Emergency Bus
An emergency bus is the silver-plated copper bus bars or flexible cable used to connect the paralleling breakers to the emergency system feeder breakers, and ultimately to automatic transfer switches or other distribution devices.
Emergency System
An emergency system is independent power generation equipment that is legally required to feed equipment or systems whose failure may present a life safety hazard to persons or property.
Energy is manifest in forms such as electricity, heat, light and the capacity to do work. It is convertible from one form to another, such as in a generator set, which converts rotating mechanical energy into electrical energy. Typical units of energy are kW/h, Btu (British thermal unit), Hp/h, ft/lbf, joule and calorie.
An exciter is a device that supplies direct current (DC) to the field coils of a synchronous generator, producing the magnetic flux required for inducing output voltage in the armature coils (stator). See Field.
Exciter Paralleling Control
An exciter paralleling control initiates the start of generator excitation in generator sets used in automatic paralleling systems.
A fault is any unintended flow of current outside its intended circuit path in an electrical system.
Feeder Circuit Breaker
See Distribution Circuit Breaker.
Fiber Optic Cable
A technology using glass or plastic threads (fibers) to transmit data. A fiber optic cable is a bundle of either glass or plastic threads capable of transmitting messages modulated into light waves. Typically, fiber optic cable has greater bandwidth allowing them to carry more data than metal wires. Fiber optic cable is lighter and less susceptible to interference than metal wires. Also, data can be transmitted digitally rather being transformed into analog data for transmission as is the case with metal wires when used for computer data transmission. Fiber optics are becoming increasingly more common for use with Local-Area Networks (LANs).
The generator field (rotor) consists of a multi-pole electromagnet which induces output voltage in the armature coils (stator) of the generator when it is rotated by the engine. The field is energized by DC supplied by the exciter.
Field Breaker with Auxiliary Switch
This is the circuit breaker (usually mounted in the generator control panel) that monitors the alternating current input to the automatic voltage regulator. If a malfunction occurs in the excitation system, the circuit breaker trips on overcurrent-closing the auxiliary switch, shutting down the generator set, and energizing the alarm circuit.
First Start Sensor
A first start sensor is an electronic device within some paralleling equipment that senses generator set and bus voltage and frequency, and determines whether or not a generator set is the first unit ready to close to the bus following a call to start under "black start" conditions.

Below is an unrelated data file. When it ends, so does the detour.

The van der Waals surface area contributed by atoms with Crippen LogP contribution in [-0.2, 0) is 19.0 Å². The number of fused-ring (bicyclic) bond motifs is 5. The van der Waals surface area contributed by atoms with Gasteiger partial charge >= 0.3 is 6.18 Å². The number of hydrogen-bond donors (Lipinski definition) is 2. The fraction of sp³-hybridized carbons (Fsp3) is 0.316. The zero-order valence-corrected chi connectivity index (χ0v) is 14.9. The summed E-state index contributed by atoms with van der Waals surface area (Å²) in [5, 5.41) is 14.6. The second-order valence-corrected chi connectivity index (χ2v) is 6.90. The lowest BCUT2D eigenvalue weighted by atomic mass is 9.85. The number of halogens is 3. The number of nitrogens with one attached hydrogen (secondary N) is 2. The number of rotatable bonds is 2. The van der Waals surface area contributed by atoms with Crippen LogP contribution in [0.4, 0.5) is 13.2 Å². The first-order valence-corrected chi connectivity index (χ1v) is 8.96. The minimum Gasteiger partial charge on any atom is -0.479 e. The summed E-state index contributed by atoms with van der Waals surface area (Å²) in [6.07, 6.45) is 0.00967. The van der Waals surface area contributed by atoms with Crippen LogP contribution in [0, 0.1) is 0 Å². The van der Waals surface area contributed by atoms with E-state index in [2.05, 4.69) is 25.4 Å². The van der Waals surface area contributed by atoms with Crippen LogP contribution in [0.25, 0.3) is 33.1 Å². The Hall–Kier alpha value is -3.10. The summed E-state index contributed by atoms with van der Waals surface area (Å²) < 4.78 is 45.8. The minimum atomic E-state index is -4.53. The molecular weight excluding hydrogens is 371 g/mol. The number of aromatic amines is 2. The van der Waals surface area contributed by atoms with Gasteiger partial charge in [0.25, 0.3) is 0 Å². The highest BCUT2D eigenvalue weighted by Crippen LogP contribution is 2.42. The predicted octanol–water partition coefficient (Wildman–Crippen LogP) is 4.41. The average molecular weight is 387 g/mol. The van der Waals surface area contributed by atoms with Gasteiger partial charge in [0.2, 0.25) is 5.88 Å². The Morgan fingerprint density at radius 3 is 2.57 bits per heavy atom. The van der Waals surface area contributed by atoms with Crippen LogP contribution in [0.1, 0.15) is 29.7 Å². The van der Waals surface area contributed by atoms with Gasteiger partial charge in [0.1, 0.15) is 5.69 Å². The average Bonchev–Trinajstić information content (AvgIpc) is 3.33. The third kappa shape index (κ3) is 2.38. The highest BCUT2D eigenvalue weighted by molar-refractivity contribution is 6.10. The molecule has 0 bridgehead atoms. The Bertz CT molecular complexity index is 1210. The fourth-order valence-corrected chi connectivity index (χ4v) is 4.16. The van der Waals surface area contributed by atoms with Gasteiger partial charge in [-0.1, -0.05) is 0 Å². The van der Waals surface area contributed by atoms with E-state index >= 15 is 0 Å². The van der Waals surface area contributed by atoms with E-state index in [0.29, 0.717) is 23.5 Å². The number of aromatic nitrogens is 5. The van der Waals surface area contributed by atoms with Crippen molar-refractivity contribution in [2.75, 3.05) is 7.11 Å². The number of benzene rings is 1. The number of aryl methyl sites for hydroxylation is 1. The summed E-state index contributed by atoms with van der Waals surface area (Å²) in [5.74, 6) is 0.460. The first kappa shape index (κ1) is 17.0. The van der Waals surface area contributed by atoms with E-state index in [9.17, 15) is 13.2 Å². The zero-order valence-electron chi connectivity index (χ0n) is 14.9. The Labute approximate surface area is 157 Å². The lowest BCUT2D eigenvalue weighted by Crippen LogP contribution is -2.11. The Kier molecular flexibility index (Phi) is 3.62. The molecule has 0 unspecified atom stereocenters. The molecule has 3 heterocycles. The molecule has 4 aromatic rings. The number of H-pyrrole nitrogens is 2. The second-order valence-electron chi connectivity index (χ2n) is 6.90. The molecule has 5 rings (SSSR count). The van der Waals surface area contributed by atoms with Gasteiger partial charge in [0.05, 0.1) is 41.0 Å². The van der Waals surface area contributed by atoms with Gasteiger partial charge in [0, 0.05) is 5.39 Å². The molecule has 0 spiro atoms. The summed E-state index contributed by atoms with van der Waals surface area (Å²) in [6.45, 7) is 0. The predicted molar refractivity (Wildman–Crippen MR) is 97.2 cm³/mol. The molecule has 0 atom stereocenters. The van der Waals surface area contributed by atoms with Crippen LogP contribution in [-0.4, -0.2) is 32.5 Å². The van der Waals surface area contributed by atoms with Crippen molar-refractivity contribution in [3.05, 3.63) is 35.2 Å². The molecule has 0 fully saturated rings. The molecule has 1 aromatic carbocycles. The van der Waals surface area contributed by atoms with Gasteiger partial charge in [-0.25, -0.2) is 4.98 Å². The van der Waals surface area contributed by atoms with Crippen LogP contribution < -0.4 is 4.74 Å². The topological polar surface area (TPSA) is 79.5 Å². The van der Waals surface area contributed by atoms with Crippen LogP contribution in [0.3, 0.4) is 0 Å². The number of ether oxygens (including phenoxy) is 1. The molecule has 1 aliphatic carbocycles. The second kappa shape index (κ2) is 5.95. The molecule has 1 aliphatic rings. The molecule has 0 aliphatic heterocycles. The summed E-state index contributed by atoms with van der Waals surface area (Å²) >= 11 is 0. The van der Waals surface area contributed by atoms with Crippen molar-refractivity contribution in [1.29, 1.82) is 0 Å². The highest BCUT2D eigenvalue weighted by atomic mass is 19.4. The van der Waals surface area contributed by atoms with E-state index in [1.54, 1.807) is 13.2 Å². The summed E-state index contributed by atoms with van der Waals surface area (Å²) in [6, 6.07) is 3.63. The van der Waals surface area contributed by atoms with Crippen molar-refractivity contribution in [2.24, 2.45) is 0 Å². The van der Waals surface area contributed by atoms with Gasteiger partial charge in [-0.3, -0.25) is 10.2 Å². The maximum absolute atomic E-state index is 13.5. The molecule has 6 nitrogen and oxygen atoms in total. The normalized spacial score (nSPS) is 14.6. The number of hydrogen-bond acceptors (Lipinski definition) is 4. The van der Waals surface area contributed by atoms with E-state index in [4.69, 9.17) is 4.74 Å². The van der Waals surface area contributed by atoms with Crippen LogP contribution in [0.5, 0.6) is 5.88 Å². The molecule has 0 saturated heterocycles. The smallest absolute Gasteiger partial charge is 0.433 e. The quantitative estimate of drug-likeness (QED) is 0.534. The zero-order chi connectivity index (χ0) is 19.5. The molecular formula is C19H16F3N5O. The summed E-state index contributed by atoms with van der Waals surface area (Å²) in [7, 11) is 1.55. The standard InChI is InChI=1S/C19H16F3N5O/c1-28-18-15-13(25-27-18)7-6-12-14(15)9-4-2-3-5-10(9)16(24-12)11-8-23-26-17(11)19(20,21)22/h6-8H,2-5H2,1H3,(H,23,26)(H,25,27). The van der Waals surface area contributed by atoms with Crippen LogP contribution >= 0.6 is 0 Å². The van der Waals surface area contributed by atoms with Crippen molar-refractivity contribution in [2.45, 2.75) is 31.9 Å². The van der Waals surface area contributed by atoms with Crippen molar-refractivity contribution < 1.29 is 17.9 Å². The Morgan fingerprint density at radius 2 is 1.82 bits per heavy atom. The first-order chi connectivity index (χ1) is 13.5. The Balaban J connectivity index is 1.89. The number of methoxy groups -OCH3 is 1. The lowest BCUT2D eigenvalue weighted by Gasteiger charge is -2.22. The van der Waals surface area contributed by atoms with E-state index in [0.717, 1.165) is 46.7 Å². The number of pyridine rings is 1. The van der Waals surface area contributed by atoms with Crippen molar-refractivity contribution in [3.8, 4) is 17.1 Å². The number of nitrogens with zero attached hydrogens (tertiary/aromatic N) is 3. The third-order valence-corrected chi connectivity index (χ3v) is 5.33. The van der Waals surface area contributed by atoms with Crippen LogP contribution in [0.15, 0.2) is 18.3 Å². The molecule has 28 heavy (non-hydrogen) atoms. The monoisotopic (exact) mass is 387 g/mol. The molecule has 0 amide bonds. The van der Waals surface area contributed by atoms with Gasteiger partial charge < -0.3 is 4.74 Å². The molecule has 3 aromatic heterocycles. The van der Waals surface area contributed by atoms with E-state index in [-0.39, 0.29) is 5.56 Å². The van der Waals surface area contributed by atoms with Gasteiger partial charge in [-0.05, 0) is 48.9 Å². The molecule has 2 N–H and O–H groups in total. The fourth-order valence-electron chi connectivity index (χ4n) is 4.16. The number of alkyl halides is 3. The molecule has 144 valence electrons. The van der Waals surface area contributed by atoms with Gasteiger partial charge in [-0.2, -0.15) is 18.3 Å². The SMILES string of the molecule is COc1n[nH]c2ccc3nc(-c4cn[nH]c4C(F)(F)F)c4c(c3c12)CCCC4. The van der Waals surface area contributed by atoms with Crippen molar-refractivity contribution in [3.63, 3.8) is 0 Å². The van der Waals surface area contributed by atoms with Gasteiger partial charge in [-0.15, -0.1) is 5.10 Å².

Free Field (Noise Measurements)
In noise measurements, a free field is a field in a homogeneous, isotropic medium (a medium having the quality of transmitting sound equally in all directions) which is free of boundaries. In practice, it is a field in which the effects of the boundaries are negligible in the region of interest. In the free field, the sound pressure level decreases 6 dB for each doubling of the distance from a point source.
Frequency is the number of complete cycles per unit of time of any periodically varying quantity, such as alternating voltage or current. It is usually expressed as (Hz) Hertz or CPS (cycles per second).
Frequency Adjust Potentiometer
A frequency adjust potentiometer is used to manually bring the frequency (speed) of the incoming set to that of the bus for synchronizing purposes. When the generator set is paralleled, operation of this potentiometer will adjust the kW load assumed by the generator set.
Frequency Regulation
Frequency regulation is a measure that states the difference between no-load and full-load frequency as a percentage of full-load frequency.
Fusible Switch
A fusible switch is an isolating switch and overcurrent protective device used for feeder or transfer switch isolation and protection. It is typically a manually operated, stored energy opening and closing, bolted compression blade switch, with provisions for installing current limited fuses.
A device that acts as an interface between two different communication protocols. The Network Gateway Module (NGM) provides a communication protocol that a PC can understand. Other gateway devices may be used to interface between our Lontalk protocol and other systems such as a SCADA or Building Automation System. Typically, a gateway becomes necessary when a SCADA or BAS does not have a driver developed for Lontalk.